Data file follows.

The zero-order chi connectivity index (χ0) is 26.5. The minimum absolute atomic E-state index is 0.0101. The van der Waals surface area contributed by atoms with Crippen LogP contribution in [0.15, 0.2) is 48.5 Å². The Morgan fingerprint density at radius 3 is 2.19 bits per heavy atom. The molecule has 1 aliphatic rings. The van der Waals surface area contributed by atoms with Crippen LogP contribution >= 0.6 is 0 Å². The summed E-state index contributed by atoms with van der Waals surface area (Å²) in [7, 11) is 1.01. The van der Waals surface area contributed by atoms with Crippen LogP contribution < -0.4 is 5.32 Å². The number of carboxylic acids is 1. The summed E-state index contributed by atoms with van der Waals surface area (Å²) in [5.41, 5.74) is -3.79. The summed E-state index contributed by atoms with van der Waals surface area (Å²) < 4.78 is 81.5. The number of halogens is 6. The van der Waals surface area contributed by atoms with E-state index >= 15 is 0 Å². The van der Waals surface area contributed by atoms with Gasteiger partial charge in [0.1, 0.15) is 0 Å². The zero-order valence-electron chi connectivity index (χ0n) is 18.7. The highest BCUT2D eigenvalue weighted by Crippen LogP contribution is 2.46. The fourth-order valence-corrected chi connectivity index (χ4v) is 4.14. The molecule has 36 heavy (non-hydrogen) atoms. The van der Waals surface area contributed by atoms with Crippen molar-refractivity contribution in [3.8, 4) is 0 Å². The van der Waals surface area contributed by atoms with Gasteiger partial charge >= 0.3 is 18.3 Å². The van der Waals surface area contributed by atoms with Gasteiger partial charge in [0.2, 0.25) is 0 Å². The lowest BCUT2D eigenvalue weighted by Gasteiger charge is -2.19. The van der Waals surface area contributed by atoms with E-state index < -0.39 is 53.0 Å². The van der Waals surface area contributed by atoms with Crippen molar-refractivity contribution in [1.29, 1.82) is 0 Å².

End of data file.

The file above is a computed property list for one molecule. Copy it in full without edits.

The zero-order chi connectivity index (χ0) is 26.5. The minimum absolute atomic E-state index is 0.0101. The van der Waals surface area contributed by atoms with Crippen LogP contribution in [0.15, 0.2) is 48.5 Å². The Morgan fingerprint density at radius 3 is 2.19 bits per heavy atom. The molecule has 1 aliphatic rings. The van der Waals surface area contributed by atoms with Crippen LogP contribution >= 0.6 is 0 Å². The summed E-state index contributed by atoms with van der Waals surface area (Å²) in [7, 11) is 1.01. The van der Waals surface area contributed by atoms with Crippen LogP contribution < -0.4 is 5.32 Å². The number of carboxylic acids is 1. The summed E-state index contributed by atoms with van der Waals surface area (Å²) in [5.41, 5.74) is -3.79. The summed E-state index contributed by atoms with van der Waals surface area (Å²) < 4.78 is 81.5. The number of halogens is 6. The van der Waals surface area contributed by atoms with E-state index >= 15 is 0 Å². The van der Waals surface area contributed by atoms with Gasteiger partial charge in [0.1, 0.15) is 0 Å². The zero-order valence-electron chi connectivity index (χ0n) is 18.7. The highest BCUT2D eigenvalue weighted by Crippen LogP contribution is 2.46. The fourth-order valence-corrected chi connectivity index (χ4v) is 4.14. The molecule has 36 heavy (non-hydrogen) atoms. The van der Waals surface area contributed by atoms with Crippen molar-refractivity contribution in [3.8, 4) is 0 Å². The van der Waals surface area contributed by atoms with Gasteiger partial charge >= 0.3 is 18.3 Å². The van der Waals surface area contributed by atoms with Gasteiger partial charge in [0.2, 0.25) is 0 Å². The lowest BCUT2D eigenvalue weighted by Gasteiger charge is -2.19. The van der Waals surface area contributed by atoms with E-state index < -0.39 is 53.0 Å². The van der Waals surface area contributed by atoms with Crippen molar-refractivity contribution in [1.29, 1.82) is 0 Å².